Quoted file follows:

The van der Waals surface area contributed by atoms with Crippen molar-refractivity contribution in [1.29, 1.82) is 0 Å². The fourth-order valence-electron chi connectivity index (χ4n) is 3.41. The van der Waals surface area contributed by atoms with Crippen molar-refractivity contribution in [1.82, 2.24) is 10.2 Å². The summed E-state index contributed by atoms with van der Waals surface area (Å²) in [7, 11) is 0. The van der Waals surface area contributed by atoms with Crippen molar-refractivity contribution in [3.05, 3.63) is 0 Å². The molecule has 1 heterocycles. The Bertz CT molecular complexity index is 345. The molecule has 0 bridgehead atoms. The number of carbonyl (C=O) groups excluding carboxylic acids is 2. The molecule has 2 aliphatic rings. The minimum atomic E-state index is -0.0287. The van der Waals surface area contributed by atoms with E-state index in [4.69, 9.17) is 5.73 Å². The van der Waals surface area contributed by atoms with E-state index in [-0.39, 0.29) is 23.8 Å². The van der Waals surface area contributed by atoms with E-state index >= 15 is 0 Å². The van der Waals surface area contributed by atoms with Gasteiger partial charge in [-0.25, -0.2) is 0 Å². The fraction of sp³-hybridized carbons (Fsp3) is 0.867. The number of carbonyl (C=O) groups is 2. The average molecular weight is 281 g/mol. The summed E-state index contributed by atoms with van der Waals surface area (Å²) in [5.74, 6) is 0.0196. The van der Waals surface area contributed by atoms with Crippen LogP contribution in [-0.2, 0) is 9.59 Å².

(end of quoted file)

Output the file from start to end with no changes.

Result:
The van der Waals surface area contributed by atoms with Crippen molar-refractivity contribution in [1.29, 1.82) is 0 Å². The fourth-order valence-electron chi connectivity index (χ4n) is 3.41. The van der Waals surface area contributed by atoms with Crippen molar-refractivity contribution in [1.82, 2.24) is 10.2 Å². The summed E-state index contributed by atoms with van der Waals surface area (Å²) in [7, 11) is 0. The van der Waals surface area contributed by atoms with Crippen molar-refractivity contribution in [3.05, 3.63) is 0 Å². The molecule has 1 heterocycles. The Bertz CT molecular complexity index is 345. The molecule has 0 bridgehead atoms. The number of carbonyl (C=O) groups excluding carboxylic acids is 2. The molecule has 2 aliphatic rings. The minimum atomic E-state index is -0.0287. The van der Waals surface area contributed by atoms with E-state index in [4.69, 9.17) is 5.73 Å². The van der Waals surface area contributed by atoms with E-state index in [-0.39, 0.29) is 23.8 Å². The van der Waals surface area contributed by atoms with E-state index >= 15 is 0 Å². The van der Waals surface area contributed by atoms with Gasteiger partial charge in [-0.25, -0.2) is 0 Å². The fraction of sp³-hybridized carbons (Fsp3) is 0.867. The number of carbonyl (C=O) groups is 2. The average molecular weight is 281 g/mol. The summed E-state index contributed by atoms with van der Waals surface area (Å²) in [5.74, 6) is 0.0196. The van der Waals surface area contributed by atoms with Crippen LogP contribution in [-0.2, 0) is 9.59 Å².